where there is nothing but walnut groves and train tracks,
the three of us found a place to cut loose
and be the punks we wanted to be.
where we found a few patches of weeds, abandoned farm equipment, decayed foundations, a toppled barn, and a dry canal,
we brought spray paint,
and threw rocks at the passing trains.
We built bonfires and howled and no one cared.
an old man
in a wrinkled hat
pulled his truck in to the tall grass
and watched us.
We hid our cigarettes as if he cared.
I walked over
but before I could say hello or ask his name or give some poor excuse for our behavior,
“I was born here.”
Here, there was was nothing.
Old silos, maybe.
No place to be born.
Just a place for kids like us to scrawl **** graffiti on pallets and rusted truck trailers, ditched and forgotten.
“Used to be a town,” he said.
“Your standing in the post office.”
At my feet the cement slab crumbled into the weeds.
It is here that I wish this poem was about a tender moment where an old man taught a young man about a hidden past.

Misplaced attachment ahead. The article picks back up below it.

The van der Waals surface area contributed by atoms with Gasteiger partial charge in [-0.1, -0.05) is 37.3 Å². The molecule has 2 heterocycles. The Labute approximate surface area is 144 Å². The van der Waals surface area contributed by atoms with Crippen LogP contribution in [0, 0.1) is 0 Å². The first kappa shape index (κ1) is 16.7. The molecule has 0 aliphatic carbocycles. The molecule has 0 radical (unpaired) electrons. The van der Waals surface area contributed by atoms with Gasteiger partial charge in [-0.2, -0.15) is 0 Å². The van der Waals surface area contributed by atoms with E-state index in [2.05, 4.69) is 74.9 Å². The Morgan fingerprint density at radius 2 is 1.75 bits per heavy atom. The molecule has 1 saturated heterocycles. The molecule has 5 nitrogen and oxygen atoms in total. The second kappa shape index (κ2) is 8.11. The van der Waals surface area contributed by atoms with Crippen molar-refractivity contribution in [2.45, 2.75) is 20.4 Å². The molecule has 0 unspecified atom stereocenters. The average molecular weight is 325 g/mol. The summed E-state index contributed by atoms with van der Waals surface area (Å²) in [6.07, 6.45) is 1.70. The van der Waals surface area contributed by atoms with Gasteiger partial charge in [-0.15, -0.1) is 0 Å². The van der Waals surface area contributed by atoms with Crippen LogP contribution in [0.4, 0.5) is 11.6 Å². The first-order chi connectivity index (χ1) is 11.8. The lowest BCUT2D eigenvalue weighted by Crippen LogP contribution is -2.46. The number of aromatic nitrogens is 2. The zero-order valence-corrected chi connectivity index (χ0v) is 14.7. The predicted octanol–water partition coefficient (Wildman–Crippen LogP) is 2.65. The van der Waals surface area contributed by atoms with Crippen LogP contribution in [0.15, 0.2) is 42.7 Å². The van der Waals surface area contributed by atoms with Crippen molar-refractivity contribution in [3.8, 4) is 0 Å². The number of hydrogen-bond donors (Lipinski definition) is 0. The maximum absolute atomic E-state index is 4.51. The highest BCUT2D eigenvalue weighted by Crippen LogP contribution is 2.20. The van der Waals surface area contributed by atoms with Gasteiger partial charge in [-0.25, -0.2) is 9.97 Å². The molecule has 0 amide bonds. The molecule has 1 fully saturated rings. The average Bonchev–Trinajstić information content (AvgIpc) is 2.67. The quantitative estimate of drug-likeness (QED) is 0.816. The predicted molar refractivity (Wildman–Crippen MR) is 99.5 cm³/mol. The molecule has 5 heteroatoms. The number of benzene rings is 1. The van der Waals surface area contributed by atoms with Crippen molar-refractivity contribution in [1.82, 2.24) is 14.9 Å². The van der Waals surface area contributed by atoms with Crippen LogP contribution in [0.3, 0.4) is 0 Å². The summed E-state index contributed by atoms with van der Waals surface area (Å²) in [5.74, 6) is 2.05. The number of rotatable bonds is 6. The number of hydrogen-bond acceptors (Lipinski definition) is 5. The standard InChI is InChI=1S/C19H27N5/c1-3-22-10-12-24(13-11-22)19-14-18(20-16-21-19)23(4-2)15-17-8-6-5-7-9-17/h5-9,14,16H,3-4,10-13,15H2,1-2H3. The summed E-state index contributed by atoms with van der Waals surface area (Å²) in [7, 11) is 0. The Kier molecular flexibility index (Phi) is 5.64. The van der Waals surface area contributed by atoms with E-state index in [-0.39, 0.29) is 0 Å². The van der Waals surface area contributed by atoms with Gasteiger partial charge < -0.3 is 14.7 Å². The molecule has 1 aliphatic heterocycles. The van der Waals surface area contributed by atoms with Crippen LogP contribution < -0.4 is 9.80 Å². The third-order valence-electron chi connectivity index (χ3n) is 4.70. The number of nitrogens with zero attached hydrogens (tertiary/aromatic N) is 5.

Or that this poem reminded us about the secrets hidden all around us, if we just look.
It could be about a regained wonder for our elders or about memory or a certain flower that he pointed out which blooms in our ghost towns of nostalgia and how that flowers Latin name means something that becomes a grand metaphor for rebirth...
But it’s not and he drove off without another word.
We picked up our spray paint and threw beer bottles against the canal bank, shattering them in a place no one else would notice
except that old man,
who would see my vulgarity
and poor attempt at artistic protest haphazardly sprayed
over the last place he can remember seeing his mother, by the backdoor,
that autumn evening he left and took that job in Sacramento.